ISU, Creighton economists weigh in on drought impact

Ag/Outdoor, News

July 28th, 2012 by Ric Hanson

Two Midwestern economists say the drought that’s hit the region will “absolutely” be felt beyond the farm and will be a damper on the national economy. Ernie Goss, an economist at Creighton University, says his research finds the drought hitting beyond the farm field, impacting other businesses like ethanol plants and farm equipment dealers. “Depending on the weather, we’re going to see some significant impacts,” Goss says. “And this is going to roll across the U.S., all the way from Wisconsin, Indiana, Illinois, Nebraska, Iowa, Minnesota — less impacts up further north — (and in) Missouri, very significant impacts, so this will have some impacts on GDP.” The latest report, released Friday, shows the country’s Gross Domestic Product increased by one-and-a-half percent in the second quarter.

There was a drought last year in the south, Texas was especially hard hit, but Iowa State University economist Bruce Babcock says this year’s drought will have a far wider impact because corn and soybean losses will be significant.  “I think Midwesterners mainly felt the southwest drought because now we’re experiencing higher beef prices over the last six months because the herds got culled and we’re now at our smallest cattle herd size in I don’t know how many years,” Babcock says. “…Now we have a potentially another round of shrinking the cattle herd again, but also because of higher feed grain costs, and so this should be a wider-spread event.” According to Babcock, it’s the smaller producers who are most likely to get out of the cattle or hog business this year.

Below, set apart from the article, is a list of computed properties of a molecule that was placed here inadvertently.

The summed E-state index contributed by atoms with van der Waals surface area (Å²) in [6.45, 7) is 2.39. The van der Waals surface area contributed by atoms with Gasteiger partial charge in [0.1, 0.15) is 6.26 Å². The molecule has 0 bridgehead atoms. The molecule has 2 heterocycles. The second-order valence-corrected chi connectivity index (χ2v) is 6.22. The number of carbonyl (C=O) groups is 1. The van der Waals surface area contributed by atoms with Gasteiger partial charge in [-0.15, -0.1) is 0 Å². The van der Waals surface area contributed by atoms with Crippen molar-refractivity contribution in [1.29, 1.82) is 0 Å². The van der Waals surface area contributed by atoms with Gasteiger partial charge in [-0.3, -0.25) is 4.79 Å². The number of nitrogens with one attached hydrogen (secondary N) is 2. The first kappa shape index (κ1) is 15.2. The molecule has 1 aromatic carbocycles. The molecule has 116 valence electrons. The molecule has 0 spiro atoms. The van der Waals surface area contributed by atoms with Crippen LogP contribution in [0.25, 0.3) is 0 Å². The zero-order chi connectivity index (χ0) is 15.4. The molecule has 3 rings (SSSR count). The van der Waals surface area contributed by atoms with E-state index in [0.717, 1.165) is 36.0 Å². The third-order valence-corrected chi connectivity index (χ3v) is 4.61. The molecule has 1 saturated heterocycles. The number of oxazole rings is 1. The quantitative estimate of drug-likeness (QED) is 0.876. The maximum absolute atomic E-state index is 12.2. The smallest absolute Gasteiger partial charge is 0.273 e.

A U-S-D-A report recently estimated food prices would climb five percent because of the drought, but Babcock suggests that impact is under-estimated because the calculation was made before the full extent of crop losses became clear. “It’s really the livestock sector that’s going to be taking the big burden here through higher feed costs,” Babcock says. “It’s not necessarily the crop sector. Even though the drought’s there, it’s not like we’re going to produce zero and what we do sell is going to be sold at a higher price and so crop income is going to be somewhat buffered.” Babcock estimates more than 90 percent of Iowa grain farmers bought crop insurance for this growing season. Skyrocketing feed costs will lead to increased prices for not just beef and pork, but for many other grocery store items, including eggs, milk and cheese.

Each month, Goss and some of his colleagues at Creighton University survey bankers in the Midwest and his July survey is nearly complete. “These are bank CEOs in rural portions of 10 states, average community size 1300. We asked them the impact of this drought. We asked about the impact on ethanol plants and biodiesel and two-thirds of those with ethanol and biodiesel plants in their area reported there were either cut-backs or shut-downs — temporary shut-downs, of course,” Goss says. “…We have an ag equipment sales index. (It) dropped to recession levels this month.” Goss and Babcock made their comments on the Iowa Public Television program, “Iowa Press” which aired Friday night and will be replayed Sunday at noon.
(Radio Iowa)